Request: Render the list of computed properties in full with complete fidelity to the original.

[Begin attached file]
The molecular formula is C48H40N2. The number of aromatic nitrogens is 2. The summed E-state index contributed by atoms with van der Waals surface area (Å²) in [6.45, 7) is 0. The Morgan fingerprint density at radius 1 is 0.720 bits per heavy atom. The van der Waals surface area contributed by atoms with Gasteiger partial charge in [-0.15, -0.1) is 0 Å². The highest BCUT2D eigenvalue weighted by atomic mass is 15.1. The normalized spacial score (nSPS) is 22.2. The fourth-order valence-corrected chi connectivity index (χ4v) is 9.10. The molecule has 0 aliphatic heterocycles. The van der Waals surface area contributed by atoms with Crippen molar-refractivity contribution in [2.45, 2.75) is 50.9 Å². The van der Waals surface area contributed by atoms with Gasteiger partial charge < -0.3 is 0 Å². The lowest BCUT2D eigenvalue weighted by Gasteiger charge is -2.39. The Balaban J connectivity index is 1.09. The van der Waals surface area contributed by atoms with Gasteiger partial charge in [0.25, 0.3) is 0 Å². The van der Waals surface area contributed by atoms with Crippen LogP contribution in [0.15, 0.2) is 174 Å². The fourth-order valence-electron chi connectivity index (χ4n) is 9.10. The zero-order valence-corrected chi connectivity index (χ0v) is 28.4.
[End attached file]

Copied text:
The molecular formula is C48H40N2. The number of aromatic nitrogens is 2. The summed E-state index contributed by atoms with van der Waals surface area (Å²) in [6.45, 7) is 0. The Morgan fingerprint density at radius 1 is 0.720 bits per heavy atom. The van der Waals surface area contributed by atoms with Gasteiger partial charge in [-0.15, -0.1) is 0 Å². The highest BCUT2D eigenvalue weighted by atomic mass is 15.1. The normalized spacial score (nSPS) is 22.2. The fourth-order valence-corrected chi connectivity index (χ4v) is 9.10. The molecule has 0 aliphatic heterocycles. The van der Waals surface area contributed by atoms with Crippen molar-refractivity contribution in [2.45, 2.75) is 50.9 Å². The van der Waals surface area contributed by atoms with Gasteiger partial charge < -0.3 is 0 Å². The lowest BCUT2D eigenvalue weighted by Gasteiger charge is -2.39. The Balaban J connectivity index is 1.09. The van der Waals surface area contributed by atoms with Gasteiger partial charge in [0.25, 0.3) is 0 Å². The van der Waals surface area contributed by atoms with Crippen LogP contribution in [0.15, 0.2) is 174 Å². The fourth-order valence-electron chi connectivity index (χ4n) is 9.10. The zero-order valence-corrected chi connectivity index (χ0v) is 28.4.